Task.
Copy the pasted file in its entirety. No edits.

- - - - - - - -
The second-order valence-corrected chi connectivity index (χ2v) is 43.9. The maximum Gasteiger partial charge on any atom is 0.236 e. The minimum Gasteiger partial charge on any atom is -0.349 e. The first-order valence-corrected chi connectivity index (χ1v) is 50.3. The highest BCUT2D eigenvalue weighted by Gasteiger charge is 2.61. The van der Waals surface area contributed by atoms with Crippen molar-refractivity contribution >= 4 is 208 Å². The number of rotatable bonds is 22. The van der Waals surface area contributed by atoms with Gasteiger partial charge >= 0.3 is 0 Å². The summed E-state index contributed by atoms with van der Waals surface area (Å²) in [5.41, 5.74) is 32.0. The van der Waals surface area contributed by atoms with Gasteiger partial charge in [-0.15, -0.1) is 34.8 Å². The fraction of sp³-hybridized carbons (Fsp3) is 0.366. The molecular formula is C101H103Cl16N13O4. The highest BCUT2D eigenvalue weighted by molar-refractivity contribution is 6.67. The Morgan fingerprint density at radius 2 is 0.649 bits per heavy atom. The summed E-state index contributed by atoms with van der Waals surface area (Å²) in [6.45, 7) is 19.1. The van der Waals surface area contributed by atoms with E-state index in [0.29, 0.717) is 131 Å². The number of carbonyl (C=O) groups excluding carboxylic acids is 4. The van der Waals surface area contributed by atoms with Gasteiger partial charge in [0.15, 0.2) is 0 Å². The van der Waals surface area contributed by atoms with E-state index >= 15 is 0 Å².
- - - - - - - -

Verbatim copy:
The second-order valence-corrected chi connectivity index (χ2v) is 43.9. The maximum Gasteiger partial charge on any atom is 0.236 e. The minimum Gasteiger partial charge on any atom is -0.349 e. The first-order valence-corrected chi connectivity index (χ1v) is 50.3. The highest BCUT2D eigenvalue weighted by Gasteiger charge is 2.61. The van der Waals surface area contributed by atoms with Crippen molar-refractivity contribution >= 4 is 208 Å². The number of rotatable bonds is 22. The van der Waals surface area contributed by atoms with Gasteiger partial charge >= 0.3 is 0 Å². The summed E-state index contributed by atoms with van der Waals surface area (Å²) in [5.41, 5.74) is 32.0. The van der Waals surface area contributed by atoms with Gasteiger partial charge in [-0.15, -0.1) is 34.8 Å². The fraction of sp³-hybridized carbons (Fsp3) is 0.366. The molecular formula is C101H103Cl16N13O4. The highest BCUT2D eigenvalue weighted by molar-refractivity contribution is 6.67. The Morgan fingerprint density at radius 2 is 0.649 bits per heavy atom. The summed E-state index contributed by atoms with van der Waals surface area (Å²) in [6.45, 7) is 19.1. The van der Waals surface area contributed by atoms with E-state index in [0.29, 0.717) is 131 Å². The number of carbonyl (C=O) groups excluding carboxylic acids is 4. The van der Waals surface area contributed by atoms with Gasteiger partial charge in [0.15, 0.2) is 0 Å². The van der Waals surface area contributed by atoms with E-state index >= 15 is 0 Å².